Should leaders join a peer environment group?

It’s lonely at the top; that’s one of the oldest truisms about leadership. It’s difficult to speak to anyone honestly. Trust is hard to come by. Even fewer understand a leader’s experiences.

To overcome this isolation, many leaders resort to formal or informal peer groups; many wonder what are the benefits of joining one?

Peer environments are a place for leaders to connect, think and grow; they are professionally led, with veteran executives as moderators – and are highly confidential. For an inside look at these groups, several members of one of the most prominent executive leadership programs have agreed to share their experiences exclusively with the Leadership Lab. Here are eight of the most common questions asked about these organizations:

1. Is it confidential?

“If you think about how I run my business, essentially, in a way, the peer environment is group therapy for CEOs,” said Hildy Abrams, CEO of Gourmet Settings, a table and flatware designer and manufacturer. “You’re sharing your challenges in a trusting confidential atmosphere – that’s what group therapy is.”

“My group helps me think about how I can grow, how I can motivate people, how I can compensate them,” Abrams contends. “I just feel like it’s so special to be in the company of these fantastic people in my group who are such great business people. That’s part of it too – a little of it might rub off.”

2. Can you really be honest?

“As president, you lack peers within the company. You lack people to talk to who are like-minded, with a similar understanding of what you’re going through,” said Dean “Undercover Boss” Johnson, CEO of Sodexo Canada, the foodservice and facilities management company. “I was cautious for the first few meetings, but came to realize it was a place where I could be really transparent and honest about my experiences,” he added.

3. Can it change your leadership style?  

“You are asked about what kind of a leader you want to be, what kind of leader you think you are and how you want to be perceived,” Johnson explained. “Through various leadership 360 assessment tools, we were able to take the feedback back into our peer advisory teams and share some of the opportunities and challenges before us.  In my case the results were at odds with the way I saw myself, shockingly so.”

4. How can you change?

Using the 360 tools within the context of a peer advisory team is extremely valuable. Rather than simply leaving the 360 in a drawer, members share each other’s results –creating learning and peer pressure to change oneself for the better.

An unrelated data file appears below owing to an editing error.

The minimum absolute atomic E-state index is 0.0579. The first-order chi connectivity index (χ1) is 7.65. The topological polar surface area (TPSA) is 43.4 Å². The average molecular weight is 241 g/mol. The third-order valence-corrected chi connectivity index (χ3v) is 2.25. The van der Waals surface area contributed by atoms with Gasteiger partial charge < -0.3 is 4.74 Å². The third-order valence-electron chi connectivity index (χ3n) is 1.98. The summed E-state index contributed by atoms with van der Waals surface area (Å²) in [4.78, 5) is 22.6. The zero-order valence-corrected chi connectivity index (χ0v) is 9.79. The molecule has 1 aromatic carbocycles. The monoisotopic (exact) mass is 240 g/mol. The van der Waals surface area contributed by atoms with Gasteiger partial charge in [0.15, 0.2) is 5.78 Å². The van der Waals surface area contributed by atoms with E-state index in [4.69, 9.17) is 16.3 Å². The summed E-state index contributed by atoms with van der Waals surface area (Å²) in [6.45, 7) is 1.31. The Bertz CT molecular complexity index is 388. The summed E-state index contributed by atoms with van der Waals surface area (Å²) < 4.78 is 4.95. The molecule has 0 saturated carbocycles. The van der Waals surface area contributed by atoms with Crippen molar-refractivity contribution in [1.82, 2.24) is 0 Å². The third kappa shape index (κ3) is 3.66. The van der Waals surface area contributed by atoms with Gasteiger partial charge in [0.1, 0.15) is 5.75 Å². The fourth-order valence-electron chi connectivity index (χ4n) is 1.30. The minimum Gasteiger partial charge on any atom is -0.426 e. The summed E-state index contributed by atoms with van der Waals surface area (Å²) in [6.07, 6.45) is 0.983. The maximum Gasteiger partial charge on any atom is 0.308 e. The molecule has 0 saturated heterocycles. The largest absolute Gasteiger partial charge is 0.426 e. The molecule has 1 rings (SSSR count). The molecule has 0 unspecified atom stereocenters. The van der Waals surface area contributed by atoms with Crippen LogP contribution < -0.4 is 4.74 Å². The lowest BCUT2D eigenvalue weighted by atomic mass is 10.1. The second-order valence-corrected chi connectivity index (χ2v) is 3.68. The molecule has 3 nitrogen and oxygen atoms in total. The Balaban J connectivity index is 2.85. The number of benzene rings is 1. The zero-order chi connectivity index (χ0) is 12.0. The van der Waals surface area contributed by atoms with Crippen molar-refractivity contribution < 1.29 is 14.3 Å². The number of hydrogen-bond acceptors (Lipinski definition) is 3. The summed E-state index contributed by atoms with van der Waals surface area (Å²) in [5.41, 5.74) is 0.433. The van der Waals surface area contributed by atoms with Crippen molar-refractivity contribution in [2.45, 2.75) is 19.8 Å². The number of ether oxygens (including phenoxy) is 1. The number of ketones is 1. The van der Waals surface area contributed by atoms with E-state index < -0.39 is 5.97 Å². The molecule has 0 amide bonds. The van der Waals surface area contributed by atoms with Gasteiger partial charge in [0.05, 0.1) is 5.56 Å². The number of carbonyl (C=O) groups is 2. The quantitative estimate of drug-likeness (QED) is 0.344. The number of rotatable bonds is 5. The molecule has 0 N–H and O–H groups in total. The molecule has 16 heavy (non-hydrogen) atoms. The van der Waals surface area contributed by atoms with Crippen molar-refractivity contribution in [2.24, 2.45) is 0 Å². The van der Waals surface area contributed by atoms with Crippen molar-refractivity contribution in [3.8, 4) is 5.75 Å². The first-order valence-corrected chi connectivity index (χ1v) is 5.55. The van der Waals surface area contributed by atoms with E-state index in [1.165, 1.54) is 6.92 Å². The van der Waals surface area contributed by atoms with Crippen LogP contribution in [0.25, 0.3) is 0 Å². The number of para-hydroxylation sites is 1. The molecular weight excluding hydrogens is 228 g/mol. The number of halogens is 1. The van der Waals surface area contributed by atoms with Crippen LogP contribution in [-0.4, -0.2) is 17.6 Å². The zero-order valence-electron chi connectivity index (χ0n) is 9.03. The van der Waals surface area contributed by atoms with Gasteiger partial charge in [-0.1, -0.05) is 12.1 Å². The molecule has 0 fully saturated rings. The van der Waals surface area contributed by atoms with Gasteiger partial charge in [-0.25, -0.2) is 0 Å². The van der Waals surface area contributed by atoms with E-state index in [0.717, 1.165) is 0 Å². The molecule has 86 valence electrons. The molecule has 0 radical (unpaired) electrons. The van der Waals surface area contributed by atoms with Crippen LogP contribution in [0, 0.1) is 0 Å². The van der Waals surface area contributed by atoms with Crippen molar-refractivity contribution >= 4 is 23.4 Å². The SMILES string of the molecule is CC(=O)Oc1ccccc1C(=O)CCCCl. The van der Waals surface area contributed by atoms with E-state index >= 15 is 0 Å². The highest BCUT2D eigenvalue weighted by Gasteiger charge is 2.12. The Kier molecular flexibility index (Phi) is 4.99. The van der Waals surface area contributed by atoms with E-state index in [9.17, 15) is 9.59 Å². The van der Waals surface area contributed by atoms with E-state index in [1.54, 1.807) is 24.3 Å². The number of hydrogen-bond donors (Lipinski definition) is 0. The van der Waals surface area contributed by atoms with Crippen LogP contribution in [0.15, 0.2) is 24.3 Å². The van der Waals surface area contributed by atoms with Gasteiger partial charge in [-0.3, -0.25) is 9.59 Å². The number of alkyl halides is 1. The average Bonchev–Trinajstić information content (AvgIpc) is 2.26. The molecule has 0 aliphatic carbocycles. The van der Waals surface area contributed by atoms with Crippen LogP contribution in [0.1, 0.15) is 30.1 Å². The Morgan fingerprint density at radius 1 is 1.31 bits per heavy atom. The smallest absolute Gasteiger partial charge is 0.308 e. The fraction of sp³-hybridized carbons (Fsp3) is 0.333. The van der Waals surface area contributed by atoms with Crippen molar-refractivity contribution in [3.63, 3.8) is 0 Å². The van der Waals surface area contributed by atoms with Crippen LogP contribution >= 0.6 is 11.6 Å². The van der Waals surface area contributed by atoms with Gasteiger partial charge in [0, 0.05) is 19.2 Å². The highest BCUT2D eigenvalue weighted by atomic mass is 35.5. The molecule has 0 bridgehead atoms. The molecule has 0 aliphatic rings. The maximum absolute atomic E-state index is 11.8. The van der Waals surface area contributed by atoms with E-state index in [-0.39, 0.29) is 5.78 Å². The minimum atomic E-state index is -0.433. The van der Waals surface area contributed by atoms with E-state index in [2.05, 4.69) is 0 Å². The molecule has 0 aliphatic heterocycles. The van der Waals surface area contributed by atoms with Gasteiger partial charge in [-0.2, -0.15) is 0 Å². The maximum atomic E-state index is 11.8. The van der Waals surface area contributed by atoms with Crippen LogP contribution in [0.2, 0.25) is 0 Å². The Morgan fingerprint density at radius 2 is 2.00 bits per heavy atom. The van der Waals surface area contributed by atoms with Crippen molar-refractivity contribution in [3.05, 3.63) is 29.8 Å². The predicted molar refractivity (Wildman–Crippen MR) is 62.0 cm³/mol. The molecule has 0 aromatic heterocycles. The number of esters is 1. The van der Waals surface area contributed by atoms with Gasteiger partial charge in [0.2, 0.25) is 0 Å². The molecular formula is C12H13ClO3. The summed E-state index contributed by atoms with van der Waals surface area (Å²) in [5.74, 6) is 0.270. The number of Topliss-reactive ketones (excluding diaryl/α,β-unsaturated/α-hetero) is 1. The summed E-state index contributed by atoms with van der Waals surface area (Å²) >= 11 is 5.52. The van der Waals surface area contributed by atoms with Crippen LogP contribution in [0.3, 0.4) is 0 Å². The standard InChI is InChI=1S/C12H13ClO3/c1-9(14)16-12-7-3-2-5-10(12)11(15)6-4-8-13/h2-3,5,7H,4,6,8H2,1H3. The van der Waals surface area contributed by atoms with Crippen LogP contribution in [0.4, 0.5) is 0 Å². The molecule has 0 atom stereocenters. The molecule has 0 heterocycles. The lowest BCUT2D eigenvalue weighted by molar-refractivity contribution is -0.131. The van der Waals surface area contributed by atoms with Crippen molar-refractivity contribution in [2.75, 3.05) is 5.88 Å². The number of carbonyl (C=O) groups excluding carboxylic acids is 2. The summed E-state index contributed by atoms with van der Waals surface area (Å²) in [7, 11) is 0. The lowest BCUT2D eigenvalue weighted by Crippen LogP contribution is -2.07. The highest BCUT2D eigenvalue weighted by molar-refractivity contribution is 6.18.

“I took the 360 to heart, made some real changes and am no longer at odds with who I think I am as a leader,” he added. “Today, I’m a cheerleader, I’m there to set the strategy, define the vision and get the right people around me. I make sure the right structure is in place for accountability, communication, and transparency and then I delegate, support and cheer my people on.”

“The leadership impact exercise we did was a turning point for me. The profile of a leader has changed 360 degrees and everyone at the workshop shared those insights. From a personal leadership development perspective, it was one of the biggest things that I did that triggered me to change and think about how I would lead differently,” he added.

5. Are there special capabilities within groups?

“There are industry capabilities within groups, but equally important is having a diverse group of leaders,” said Sarah Beech, president of Pal Benefits, the benefit, retirement and compensation consultants. “We want to learn what others do in different industries.  We want them to think innovatively and outside of the box.  Diversity drives innovation.”

6. Do you know what will happen in advance? Is there an agenda?

“It is free form; you do not know,” Beech added. “If someone takes up the whole time, we are all happy with it. The real value in the meeting has been about the immediacy of a problem. Sometimes in a business planning cycle, we say now it’s your turn to share your business plan with us and ask for input on where can it be better, how could you get your point across in a more succinct and successful way?”

7. What is the greatest benefit that you derive?

“Many of us have lunch outside or get together at various times,” Beech said. “The community is something that one doesn’t expect to find when joining a peer advisory team. The relationships one develops both within a group or in the community are invaluable to not only developing as a better leader but also assist your organization to grow.”

8. I am in a service business? It is all manufacturing types?

“There are a couple of service business leaders within our group, a few from the corporate and one from the non-profit sector.” Kimmel noted. She added that her group is “A crucial sounding board for key decisions I need to make – both for the business and personally speaking, for my own professional growth. I like the fact they are 10 years older and can provide me mentorship type advice.”

Finally, reflecting on other businesses and thinking outside of the box really helps in both a leader and an organization’s growth.  Some at first wonder where they will find the time – a half day per month to out of the office, away from day to day activities and to sit with often different leaders. How could it be possible to derive any benefit through these conversations?  Yet the simple step of changing modes of thinking becomes one of the biggest changes in leadership capacity.

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